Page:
Google leaps on patent reform bandwagon

If reform is the right word

The smart choice: opportunity from uncertainty

Of course, other groups have opposed the bill, including the Professional Inventors Alliance (PIA) and several big-name labor unions. Ronald Riley, founder and president of the PIA, refers to Google's lobby group as the Coalition for Patent Piracy. He believes its members are interested in nothing more than stealing inventions dreamed up by the smaller (and less wealthy) names of the world.

"These guys are flat-out crooks. They lie, cheat, steal, and paint their victims as victimizers," he told The Reg. "They're trying to create new mechanisms to abuse the patent process - to take property without paying for it."

Yes, the Patent Reform Act would help the likes of Google, but many believe they deserve some help. "In terms of litigation, most of the bill is certainly pro defense," says Patrick Fraioli, a patent lawyer with the California firm Moldo, Davidson, Fraioli, Seror, & Sestanovich. "But that doesn't mean it's bad."

Now that you can patent things like software and business processes, Fraioli says, the system doesn't work as well as it used to. "In the mid-90s, we saw an expansion of patents from mechanical things and physical objects, like drugs and machines, to software, which is more ethereal," he told us. "Patent litigation has become more like a lottery."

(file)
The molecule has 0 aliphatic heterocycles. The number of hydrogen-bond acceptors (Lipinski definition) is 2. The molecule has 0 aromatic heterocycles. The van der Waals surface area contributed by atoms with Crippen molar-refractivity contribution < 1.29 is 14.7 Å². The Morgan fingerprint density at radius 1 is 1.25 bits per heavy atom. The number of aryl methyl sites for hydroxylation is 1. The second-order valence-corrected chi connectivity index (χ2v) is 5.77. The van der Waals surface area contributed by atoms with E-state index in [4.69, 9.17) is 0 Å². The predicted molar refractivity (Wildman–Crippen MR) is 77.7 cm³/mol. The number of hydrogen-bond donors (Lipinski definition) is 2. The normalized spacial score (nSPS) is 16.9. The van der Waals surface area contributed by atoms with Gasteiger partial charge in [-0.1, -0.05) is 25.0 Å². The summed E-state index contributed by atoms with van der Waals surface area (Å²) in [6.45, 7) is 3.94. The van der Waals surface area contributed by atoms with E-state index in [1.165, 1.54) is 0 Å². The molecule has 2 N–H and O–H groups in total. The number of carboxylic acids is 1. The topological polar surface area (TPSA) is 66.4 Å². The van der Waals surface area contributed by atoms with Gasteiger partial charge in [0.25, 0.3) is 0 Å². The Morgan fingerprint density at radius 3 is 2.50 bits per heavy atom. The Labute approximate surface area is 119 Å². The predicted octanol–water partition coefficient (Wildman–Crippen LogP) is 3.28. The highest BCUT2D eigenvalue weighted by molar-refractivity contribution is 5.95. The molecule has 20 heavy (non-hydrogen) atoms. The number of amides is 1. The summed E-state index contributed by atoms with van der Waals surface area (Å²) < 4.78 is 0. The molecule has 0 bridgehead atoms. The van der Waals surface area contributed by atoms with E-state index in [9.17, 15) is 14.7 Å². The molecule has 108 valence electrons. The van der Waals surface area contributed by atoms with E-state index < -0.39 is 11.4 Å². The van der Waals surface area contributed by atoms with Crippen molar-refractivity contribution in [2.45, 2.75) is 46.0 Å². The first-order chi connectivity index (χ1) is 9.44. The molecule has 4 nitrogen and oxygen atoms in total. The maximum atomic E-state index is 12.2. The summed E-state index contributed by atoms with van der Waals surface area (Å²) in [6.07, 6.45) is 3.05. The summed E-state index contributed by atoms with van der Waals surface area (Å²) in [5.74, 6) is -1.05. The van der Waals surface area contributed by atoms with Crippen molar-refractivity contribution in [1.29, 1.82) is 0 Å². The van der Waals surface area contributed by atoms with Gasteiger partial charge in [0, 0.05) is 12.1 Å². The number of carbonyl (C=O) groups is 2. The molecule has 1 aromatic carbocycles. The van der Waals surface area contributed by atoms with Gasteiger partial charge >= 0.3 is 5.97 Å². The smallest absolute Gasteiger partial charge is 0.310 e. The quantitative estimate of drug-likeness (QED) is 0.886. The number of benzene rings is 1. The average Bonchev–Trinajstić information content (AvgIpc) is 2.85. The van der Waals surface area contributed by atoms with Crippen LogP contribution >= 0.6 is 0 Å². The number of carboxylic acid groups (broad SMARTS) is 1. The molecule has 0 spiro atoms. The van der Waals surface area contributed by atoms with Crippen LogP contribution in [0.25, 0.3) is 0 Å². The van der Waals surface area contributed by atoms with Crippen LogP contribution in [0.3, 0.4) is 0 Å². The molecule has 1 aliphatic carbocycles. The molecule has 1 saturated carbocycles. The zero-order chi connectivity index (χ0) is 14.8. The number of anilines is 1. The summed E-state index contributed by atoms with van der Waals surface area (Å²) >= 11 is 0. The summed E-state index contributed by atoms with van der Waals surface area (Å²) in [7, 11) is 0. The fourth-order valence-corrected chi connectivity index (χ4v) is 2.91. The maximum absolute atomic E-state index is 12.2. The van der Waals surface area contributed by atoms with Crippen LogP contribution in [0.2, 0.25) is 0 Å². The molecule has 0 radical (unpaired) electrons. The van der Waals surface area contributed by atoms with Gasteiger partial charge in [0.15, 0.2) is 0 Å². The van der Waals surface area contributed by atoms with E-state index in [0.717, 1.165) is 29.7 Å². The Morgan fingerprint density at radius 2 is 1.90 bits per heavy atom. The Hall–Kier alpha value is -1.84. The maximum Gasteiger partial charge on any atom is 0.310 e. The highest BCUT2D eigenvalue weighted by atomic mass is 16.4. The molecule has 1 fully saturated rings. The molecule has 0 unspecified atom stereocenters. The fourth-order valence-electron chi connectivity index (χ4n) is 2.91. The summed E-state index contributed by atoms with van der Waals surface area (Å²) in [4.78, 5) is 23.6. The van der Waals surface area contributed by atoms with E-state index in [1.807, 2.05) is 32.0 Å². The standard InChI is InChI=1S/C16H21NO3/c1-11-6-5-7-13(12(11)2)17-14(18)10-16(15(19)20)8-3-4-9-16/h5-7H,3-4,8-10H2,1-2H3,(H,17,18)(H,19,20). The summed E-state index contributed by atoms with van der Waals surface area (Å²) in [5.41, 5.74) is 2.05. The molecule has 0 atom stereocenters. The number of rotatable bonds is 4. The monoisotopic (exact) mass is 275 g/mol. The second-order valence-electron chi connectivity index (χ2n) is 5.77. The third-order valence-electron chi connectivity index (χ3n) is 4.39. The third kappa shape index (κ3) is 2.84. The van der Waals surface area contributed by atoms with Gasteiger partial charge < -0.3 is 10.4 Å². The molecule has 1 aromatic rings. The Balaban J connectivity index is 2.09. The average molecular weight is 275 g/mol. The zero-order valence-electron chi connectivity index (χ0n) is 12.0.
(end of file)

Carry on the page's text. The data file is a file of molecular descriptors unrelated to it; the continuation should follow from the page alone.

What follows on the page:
In fact, many patent gurus believe this new bill is pretty tame stuff. When Google posted its stance on the web, the first person to toss up a comment was Ben Klemens, a guest scholar with an independent think tank called the Brookings Institution and the author of Math You Can't Use: Patents, Copyright, and Software. All he wanted to know was whether Google was in favor of abolishing software patents entirely.

"I can't tell from your public statement here whether you in the public policy department support or do not support software patents per se, though I would bet you a dollar that if you surveyed your employees, the great majority would call software and business method patents an impediment," he wrote. "Why is Google supporting this tepid bill? Have you determined that it's time your engineers revise their ethical beliefs regarding mathematical algorithms? Or is a bill that would address subject matter problems just too unlikely to work?"

In his mind, it's hard to argue with any of Google's reforms. In the end, he says, they don't really mean much. "The frustrating thing about tepidity is that there's nothing wrong with it," he told The Reg. "You can't argue with what they say - but what they don't say is huge. The expansion of patentable subject matter to include software and business methods is the elephant in the patent office, and I can't help but wonder why intelligent patent professionals working for a software company are not addressing it."

So we called Google to ask about their stance on the matter. And they blew us off. ®

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